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I2C Servo Switch

On this page I want to describe the development of a servo controller. It is part of my Flobo project but will have a modular design to be used for other purposes too. But first I want to describe how servo control works in general.

To understand the funtionality of PPM decoding a RC receiver was opened.


Figure 1: Test setup

Here you can see the CMOS IC 4017 which seems to transform the PPM signal to several PWM signal lines to the serovs


Figure 2: Decoding circuit of the RC receiver

The 4017 is a Decade Counter that counts the input frequency and passes pulses on to its 10 output pins. The reset input is used to set the counter back to zero. After a reset or counter overflow the output pin 0 is accessed. An additional output divides the input frequency by 10. However it is not used in this context. Here the 4017 is used to split the signal pulses bundled with the PPM signal to the several servo outputs. The PPM signal is thereby connected to the input pin 14 (Clock Input).


Figure 3: PPM-Signal at pin 14

A reset signal - generated from the PPM by the receiver - is connected to pin 15. The reset is probably triggered after no High-to-Low edge occured within 4 milliseconds.


Figure 4: Correlation between Reset and servo pulse for channel 1

From Figure 4 you can read that the time of a complete PPM cycle is about 22 ms. The RC transmitter generates a total of 8 pulses which means that a maximum of 7 servos can be controlled because the last pulse is used for Reset. The servo position is encoded as the time distance between two Low-High edges. This distance has a minimun of 1 ms and maximum of 2 ms. In Figure 5 you can seed channel 6 and 7 in minimum and maximum position. The bigger gap between the edges is obvious.

   
Figure 5: Effect of different lever positions on the distance of PPM egdes

In the case of 7 channels to transmit a minimum of 7 ms and maximum of 14 ms is required for encoding of servo positions. In a cycle of 22 ms a remainder of 8 ms is left for reset and probably additional channels. See also the information on PPM-encoding by MFTech.

   
Figure 6: Effect of different lever positions to the servo pulse width

Figure 6 shows the correlation of the PPM and decoded servo signal. The servo signal is also called PWM signal (Pulse Width Modulation) because the servo position is defined by the width of the pulse (High). A Low-High edge starts the pulse and the next stops it. As figure 7 shows the end of servo 1 pulse is immediately followed by the start of servo 2 pulse.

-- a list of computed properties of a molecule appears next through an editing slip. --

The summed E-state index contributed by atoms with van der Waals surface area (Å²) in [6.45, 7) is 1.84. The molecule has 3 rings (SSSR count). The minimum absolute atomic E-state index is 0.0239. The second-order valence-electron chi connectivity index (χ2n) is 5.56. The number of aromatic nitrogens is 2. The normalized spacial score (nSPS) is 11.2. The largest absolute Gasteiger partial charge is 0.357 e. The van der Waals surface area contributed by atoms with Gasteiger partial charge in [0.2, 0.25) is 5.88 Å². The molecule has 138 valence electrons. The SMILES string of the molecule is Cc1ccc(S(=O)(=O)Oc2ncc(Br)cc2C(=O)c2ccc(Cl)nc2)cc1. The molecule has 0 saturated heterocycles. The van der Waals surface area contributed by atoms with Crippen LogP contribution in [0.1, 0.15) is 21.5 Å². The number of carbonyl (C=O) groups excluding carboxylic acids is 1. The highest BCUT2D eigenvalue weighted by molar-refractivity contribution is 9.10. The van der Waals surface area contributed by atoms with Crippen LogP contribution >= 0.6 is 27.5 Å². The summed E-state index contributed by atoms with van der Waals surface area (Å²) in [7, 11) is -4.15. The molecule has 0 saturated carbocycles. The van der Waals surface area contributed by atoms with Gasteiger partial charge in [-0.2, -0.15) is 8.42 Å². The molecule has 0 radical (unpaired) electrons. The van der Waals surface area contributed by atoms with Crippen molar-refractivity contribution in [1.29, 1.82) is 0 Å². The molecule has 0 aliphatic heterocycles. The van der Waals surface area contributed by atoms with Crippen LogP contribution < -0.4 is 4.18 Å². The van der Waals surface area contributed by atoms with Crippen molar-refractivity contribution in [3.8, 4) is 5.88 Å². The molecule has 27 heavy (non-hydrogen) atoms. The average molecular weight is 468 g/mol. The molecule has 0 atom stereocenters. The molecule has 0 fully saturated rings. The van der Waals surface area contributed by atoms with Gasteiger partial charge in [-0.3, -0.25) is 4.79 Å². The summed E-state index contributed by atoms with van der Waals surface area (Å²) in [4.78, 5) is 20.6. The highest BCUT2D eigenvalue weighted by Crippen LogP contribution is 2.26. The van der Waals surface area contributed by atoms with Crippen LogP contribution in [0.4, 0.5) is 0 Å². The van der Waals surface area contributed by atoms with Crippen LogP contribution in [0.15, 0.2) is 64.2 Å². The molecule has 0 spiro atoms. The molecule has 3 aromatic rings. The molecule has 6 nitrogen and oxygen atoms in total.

Figure 7: Sequence of servo pulses for channel 1 and 2

Most RC receivers deliver the raw PPM signal at the third pin of their battery connector. In the Graupner receivers I tested the signal has a voltage of only 0.9 V and must therefore be amplified. The Op Amps LM324 or LM358 were used for this task. With the help of a test circuit I was able to measure the servo pulse width depending on the joystick position of the RC transmitter. The MC-15 by Graupner uses an absolute Range from -150% to +150% to display servo positions (on calibration). See the following table for results:

Joystick positionPulse width in ms
0%1.5
-100%1.1
-150%0.9
+100%1.9
+150%2.1

Accordingly one percent servo path is equivalent to 4 milliseconds.

This knowledge was useful for the generation of servo pulses by a microcontroller. A modul was developed that can convert the PPM signal into servo positions and transfer those position via I2C. Furthermore it can switch between different operation modes depending on the position of a determined RC channel and the awareness of I2C commands. One or more servo signals can be masked and replaced by synthesized signals as configured.

The following picture shows a schema and board layout of a suitable circuit. Most attention was payed for the layout to save space. The board has a dimension of 32 x 20 mm and can be mounted directly on a RC receiver. The I2C connector contains an additional pin for Vcc. This was necessary to drive a I2C level shifter which needs a reference voltage to convert the signals.


Schema


Board Layout
Download:i2cservo_r.schi2cservo_r.brd

The next generation - version 5 - fixes some problems the earlier prototype showed. It uses the LM358 rather than the u741 which proved to be inappropriate for amplification. The current version can now successfully decode the PPM signal and drive the servos.

   
Figure 8: Servo controller mounted on a RC receiver

The software development has moved forward as well in the last months. It now has complete servo drive functionality, I2C slave receive and transmit mode and finally the PPM processing. The current firmware version 0.12 has the following features:

  • I2C slave address: 0x60
  • set servo position using byte sequence "AA nx xx" and "BA nx xx", where n is the servo number (4 Bit) and xxx the pulse width of the servo signal (12 Bit)
  • command "AA" sets servo postion immediately, "BA" uses the "Soft Drive" that slowly moves the servo to the target position
  • read out the current remote control settings via I2C
  • save the position of all servos into EEPROM when the push button is pressed
  • RC channel 7 is used to switch between RC mode and I2C control
  • LED displayes the current mode using different blink sequences
Download:Firmware and SourcecodeSource for I2C master

Meanwhile the circuit can be connected to the parallel developed Gumstix adapter board. Using a shell script I2C commands are send to two servos, as shown in this short video (1.2MB).

Based on the experience with the servo switch a new solution was developed end of 2009. The new PPM Switch is integrated closer to the R/C receiver and shall improve transmission range due to the use of opto couplers. Therefore further development of the servo switch was discontinued.

03.01.2010, Achim Walther, Mail